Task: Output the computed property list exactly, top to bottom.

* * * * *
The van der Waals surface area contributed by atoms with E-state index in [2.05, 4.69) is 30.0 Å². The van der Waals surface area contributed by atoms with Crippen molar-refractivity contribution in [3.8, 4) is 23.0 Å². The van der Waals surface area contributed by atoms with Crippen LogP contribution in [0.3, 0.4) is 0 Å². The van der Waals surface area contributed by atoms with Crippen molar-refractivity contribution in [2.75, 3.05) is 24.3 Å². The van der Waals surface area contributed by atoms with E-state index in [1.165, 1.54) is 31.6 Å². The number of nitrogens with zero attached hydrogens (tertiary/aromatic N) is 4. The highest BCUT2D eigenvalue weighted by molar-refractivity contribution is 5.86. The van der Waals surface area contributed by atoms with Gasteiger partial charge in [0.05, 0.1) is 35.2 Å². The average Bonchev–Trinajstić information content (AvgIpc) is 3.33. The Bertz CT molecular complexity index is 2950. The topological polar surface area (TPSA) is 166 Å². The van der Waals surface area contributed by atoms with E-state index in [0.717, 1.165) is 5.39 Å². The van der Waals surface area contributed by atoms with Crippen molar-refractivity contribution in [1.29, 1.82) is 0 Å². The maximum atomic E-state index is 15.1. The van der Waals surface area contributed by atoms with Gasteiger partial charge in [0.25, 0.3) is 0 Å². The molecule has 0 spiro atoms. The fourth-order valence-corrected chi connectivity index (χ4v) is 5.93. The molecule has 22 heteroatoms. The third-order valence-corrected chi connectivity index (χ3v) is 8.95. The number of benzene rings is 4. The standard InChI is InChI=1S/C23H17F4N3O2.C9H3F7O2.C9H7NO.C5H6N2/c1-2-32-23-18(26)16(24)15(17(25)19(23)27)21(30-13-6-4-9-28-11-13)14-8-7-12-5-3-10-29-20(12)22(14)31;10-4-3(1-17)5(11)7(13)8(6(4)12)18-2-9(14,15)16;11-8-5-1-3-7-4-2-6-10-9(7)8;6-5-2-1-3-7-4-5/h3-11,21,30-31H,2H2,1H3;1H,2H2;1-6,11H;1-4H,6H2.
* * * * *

The van der Waals surface area contributed by atoms with E-state index in [2.05, 4.69) is 30.0 Å². The van der Waals surface area contributed by atoms with Crippen molar-refractivity contribution in [3.8, 4) is 23.0 Å². The van der Waals surface area contributed by atoms with Crippen LogP contribution in [0.3, 0.4) is 0 Å². The van der Waals surface area contributed by atoms with Crippen molar-refractivity contribution in [2.75, 3.05) is 24.3 Å². The van der Waals surface area contributed by atoms with E-state index in [1.165, 1.54) is 31.6 Å². The number of nitrogens with zero attached hydrogens (tertiary/aromatic N) is 4. The highest BCUT2D eigenvalue weighted by molar-refractivity contribution is 5.86. The van der Waals surface area contributed by atoms with Gasteiger partial charge in [0.05, 0.1) is 35.2 Å². The average Bonchev–Trinajstić information content (AvgIpc) is 3.33. The Bertz CT molecular complexity index is 2950. The topological polar surface area (TPSA) is 166 Å². The van der Waals surface area contributed by atoms with E-state index in [0.717, 1.165) is 5.39 Å². The van der Waals surface area contributed by atoms with Crippen molar-refractivity contribution in [1.29, 1.82) is 0 Å². The maximum atomic E-state index is 15.1. The van der Waals surface area contributed by atoms with Gasteiger partial charge in [0.25, 0.3) is 0 Å². The molecule has 0 spiro atoms. The fourth-order valence-corrected chi connectivity index (χ4v) is 5.93. The molecule has 22 heteroatoms. The third-order valence-corrected chi connectivity index (χ3v) is 8.95. The number of benzene rings is 4. The standard InChI is InChI=1S/C23H17F4N3O2.C9H3F7O2.C9H7NO.C5H6N2/c1-2-32-23-18(26)16(24)15(17(25)19(23)27)21(30-13-6-4-9-28-11-13)14-8-7-12-5-3-10-29-20(12)22(14)31;10-4-3(1-17)5(11)7(13)8(6(4)12)18-2-9(14,15)16;11-8-5-1-3-7-4-2-6-10-9(7)8;6-5-2-1-3-7-4-5/h3-11,21,30-31H,2H2,1H3;1H,2H2;1-6,11H;1-4H,6H2.